Tending the hive

Family SOS’s Honey Beez project teaches kids far more than the science of beekeeping

Story and photos by Suzanne Rent

It’s a hot summer afternoon and a community garden on Jackson Road in Dartmouth is abuzz with activity. Locals tend to their plots: pulling weeds, watering vegetables, and tending to the flowers that decorate this once vacant lot. 

But in the far corner of the space, in an area surrounded by lattice fencing, several children learn about beekeeping. 

 “Oh, dear Lord, that is a lot of bees,” 15-year-old Melissa Walters recalls saying when she first arrived on the site today. “I am not a big fan of bugs, but once I came here and had the gear on, I knew I was going to be safe.”

Walters learned about the project via Healthy Teenz, a program run by Family SOS (a non-profit, child-centered organization that offers programs to build strong and healthy families). Walters is a junior leader at Healthy Teenz. Family SOS is also the organization behind this project, called Honey Beez.

Each of the kids is dressed in a beige beekeeper suit complete with screened hoods. The bees are busy here today. Michelle McPherson, a consultant with the Nova Scotia Beekeepers Association, is here to teach the kids. 

The community garden on Jackson Road in Dartmouth is home to the Family SOS Honey Beez project. Family SOS also tends to a small garden in this former vacant lot, too.

She pulls out each frame from a hive, inspecting the honey. She puffs smoke from a metal dispenser to calm the bees crawling all over the frames and flying around everyone’s heads. If they are nervous of the insects, the kids don’t show it. They seem intent on learning about the workings of the hives. The session is long and the day is hot, and a couple of the students sit down in front of the hives, faces resting in their hands. 

Stewart Zaun, a program development officer with Family SOS, is learning about the hives too. He says the kids will soon see this is about more than bees. “They need to learn how to work together and they need to learn how to respect nature and animals, so that is definitely a plus to this program,” Zaun says. “You are teaching them how to take care of bees and be responsible with them.”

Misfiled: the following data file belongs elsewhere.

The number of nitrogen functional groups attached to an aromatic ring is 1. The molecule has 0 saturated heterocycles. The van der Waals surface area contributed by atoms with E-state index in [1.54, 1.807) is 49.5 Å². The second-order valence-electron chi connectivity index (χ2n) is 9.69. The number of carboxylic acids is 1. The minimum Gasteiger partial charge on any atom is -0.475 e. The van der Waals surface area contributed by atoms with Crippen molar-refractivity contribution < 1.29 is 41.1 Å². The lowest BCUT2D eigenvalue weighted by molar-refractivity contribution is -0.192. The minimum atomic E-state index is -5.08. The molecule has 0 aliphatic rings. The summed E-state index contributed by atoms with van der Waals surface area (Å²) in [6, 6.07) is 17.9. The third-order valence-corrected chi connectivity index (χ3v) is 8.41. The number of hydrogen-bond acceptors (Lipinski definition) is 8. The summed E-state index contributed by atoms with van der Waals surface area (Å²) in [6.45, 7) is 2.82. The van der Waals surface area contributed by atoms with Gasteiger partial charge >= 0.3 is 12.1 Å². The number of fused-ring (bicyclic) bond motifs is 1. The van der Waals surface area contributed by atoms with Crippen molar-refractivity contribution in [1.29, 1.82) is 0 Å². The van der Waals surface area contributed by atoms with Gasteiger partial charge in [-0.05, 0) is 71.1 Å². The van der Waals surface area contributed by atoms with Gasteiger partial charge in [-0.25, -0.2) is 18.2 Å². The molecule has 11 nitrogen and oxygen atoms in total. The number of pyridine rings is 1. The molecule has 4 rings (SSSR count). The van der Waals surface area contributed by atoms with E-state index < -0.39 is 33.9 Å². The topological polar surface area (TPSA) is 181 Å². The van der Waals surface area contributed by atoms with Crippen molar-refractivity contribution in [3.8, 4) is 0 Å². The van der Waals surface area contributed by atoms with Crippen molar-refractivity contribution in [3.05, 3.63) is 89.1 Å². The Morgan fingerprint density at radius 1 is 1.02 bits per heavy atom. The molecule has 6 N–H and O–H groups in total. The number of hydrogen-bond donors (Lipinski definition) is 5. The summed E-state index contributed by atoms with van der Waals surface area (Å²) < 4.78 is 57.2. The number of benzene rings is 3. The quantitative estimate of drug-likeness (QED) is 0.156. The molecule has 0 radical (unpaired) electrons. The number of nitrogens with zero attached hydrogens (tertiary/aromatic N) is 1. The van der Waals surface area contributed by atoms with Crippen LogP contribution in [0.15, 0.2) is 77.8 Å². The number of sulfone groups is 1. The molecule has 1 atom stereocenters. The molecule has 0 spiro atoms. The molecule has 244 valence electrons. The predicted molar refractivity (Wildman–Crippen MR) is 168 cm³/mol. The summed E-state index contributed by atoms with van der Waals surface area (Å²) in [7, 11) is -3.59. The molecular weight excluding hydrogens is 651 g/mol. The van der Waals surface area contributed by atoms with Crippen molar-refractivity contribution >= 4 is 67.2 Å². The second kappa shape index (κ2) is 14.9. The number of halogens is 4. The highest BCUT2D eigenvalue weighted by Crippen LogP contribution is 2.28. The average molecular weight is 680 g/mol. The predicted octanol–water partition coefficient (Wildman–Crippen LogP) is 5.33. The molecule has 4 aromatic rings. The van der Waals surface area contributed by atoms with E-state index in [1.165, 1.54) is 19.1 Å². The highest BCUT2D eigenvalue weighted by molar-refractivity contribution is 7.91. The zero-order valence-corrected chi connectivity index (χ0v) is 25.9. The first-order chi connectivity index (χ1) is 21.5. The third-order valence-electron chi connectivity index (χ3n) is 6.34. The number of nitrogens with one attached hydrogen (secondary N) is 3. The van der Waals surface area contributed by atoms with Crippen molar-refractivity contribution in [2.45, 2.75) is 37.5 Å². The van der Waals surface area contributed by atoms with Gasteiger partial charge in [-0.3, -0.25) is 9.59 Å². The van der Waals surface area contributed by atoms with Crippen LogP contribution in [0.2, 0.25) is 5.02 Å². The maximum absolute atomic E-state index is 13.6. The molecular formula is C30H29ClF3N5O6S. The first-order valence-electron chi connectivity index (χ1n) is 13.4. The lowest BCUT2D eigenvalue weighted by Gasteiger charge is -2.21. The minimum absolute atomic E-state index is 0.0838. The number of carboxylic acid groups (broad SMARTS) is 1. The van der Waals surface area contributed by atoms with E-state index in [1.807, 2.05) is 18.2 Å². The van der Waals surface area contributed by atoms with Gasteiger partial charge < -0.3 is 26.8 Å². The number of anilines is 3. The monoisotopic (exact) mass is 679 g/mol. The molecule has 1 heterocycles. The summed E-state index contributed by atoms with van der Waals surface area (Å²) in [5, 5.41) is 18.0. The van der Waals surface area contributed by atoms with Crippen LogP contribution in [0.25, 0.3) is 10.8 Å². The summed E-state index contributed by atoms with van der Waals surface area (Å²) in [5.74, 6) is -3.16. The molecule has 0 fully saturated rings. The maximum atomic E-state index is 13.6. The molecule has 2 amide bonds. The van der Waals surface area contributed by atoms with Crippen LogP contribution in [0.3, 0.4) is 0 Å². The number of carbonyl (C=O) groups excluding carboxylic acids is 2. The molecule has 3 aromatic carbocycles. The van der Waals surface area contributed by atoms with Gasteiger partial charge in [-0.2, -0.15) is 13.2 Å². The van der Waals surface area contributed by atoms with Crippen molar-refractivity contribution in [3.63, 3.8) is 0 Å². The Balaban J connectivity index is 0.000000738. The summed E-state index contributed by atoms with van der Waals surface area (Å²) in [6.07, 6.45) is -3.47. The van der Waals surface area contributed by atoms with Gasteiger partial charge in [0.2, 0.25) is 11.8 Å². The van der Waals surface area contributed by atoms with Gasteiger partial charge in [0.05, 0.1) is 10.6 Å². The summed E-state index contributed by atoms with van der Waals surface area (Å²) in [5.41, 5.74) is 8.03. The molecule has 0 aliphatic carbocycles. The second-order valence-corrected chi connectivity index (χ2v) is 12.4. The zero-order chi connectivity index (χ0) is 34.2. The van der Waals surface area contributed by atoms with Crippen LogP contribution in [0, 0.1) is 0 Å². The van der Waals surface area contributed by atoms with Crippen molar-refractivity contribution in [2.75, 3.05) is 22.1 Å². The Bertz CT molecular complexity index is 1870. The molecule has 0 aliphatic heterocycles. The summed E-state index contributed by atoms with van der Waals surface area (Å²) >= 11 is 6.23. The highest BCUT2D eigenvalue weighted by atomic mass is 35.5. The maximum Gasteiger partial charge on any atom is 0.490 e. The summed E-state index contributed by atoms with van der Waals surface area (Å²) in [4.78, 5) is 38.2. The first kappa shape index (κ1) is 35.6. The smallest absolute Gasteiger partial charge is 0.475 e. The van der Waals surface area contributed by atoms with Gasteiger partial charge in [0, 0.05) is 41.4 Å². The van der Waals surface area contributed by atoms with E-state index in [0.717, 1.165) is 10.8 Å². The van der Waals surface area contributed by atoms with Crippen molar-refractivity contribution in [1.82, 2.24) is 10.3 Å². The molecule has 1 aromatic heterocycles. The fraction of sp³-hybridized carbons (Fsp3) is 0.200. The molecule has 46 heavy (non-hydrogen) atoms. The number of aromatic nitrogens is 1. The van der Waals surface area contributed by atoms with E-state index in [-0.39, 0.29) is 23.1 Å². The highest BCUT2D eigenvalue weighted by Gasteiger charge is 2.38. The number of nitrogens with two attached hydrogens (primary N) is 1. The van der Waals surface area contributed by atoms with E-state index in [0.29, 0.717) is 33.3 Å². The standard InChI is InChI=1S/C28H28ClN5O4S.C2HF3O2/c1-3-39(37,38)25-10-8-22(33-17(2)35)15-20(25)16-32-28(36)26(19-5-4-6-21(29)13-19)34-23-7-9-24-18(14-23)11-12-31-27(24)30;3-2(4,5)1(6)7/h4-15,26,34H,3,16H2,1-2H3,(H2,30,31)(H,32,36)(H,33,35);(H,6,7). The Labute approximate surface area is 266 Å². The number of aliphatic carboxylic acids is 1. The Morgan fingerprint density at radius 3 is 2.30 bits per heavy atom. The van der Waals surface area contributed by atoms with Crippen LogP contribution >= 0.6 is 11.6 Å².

The project came about via Family SOS’s Healthy Teenz program. The kids in that program worked with CEED to create a social enterprise. But finding a unique idea was tough. “They didn’t want to do a bake sale,” Zaun says. “They didn’t want to do a car wash. They didn’t want to do the standard things.”

Zaun was sitting on his cousin’s deck listening to the buzzing of a nearby hive. “The idea struck me this would be a fantastic thing if we could harvest some honey and sell some honey,” he says. 

The first hive arrived at the garden the beginning of June. The others arrived within two weeks of that. There are six hives in total. Three of those will eventually make their way to the Family SOS location in Spryfield.

“I think it’s super exciting,” Zaun says. “Some of the youth get really nervous and then they calm down and get excited.” 


Donna Morrison is the executive director at Family SOS. She has seen that confidence, too, including during a visit to the hive site just a couple of weeks after the kids started learning about the bees and tending the hive. A local TV crew was on site talking to the kids, who readily shared every bit of knowledge they gained. The cameras and speaking to reporters didn’t faze them. 

“I see the leadership being developed in them, I see the confidence, I see the pride they are taking,” Morrison says. “Not just in the bees, but in themselves. I think they know how much they worked and that wealth of information they have, they love sharing it with people.” 

If fall is mild, the bees will work until October. Over the winter, the staff and kids of Family SOS, and their consultant, will winterize the hives. Zaun and the kids will check in once in a while. The kids will then focus on the business side of selling honey: completing their business plan, marketing, product development, and branding. They will first sell bottles of honey, but eventually they’d like to produce honey-based products such as candles, skincare, sauces, and baked goods. 

But Morrison says the kids and the bees are teaching her important lessons, too, notably patience. “When we have a vision, I want it to happen right now,” Morrison says. “Certainly, this whole project has taught me patience and that not everything happens right away. Of course, with the bees, you rely on nature. Things aren’t going as quickly as I had hoped, but they are going really well.”

Zaun thinks they will take the confidence they learned with them to other goals that have nothing to do with insects. 

“If they can handle 50,000 bees at once, they can handle whatever life is going to throw at them,” he says.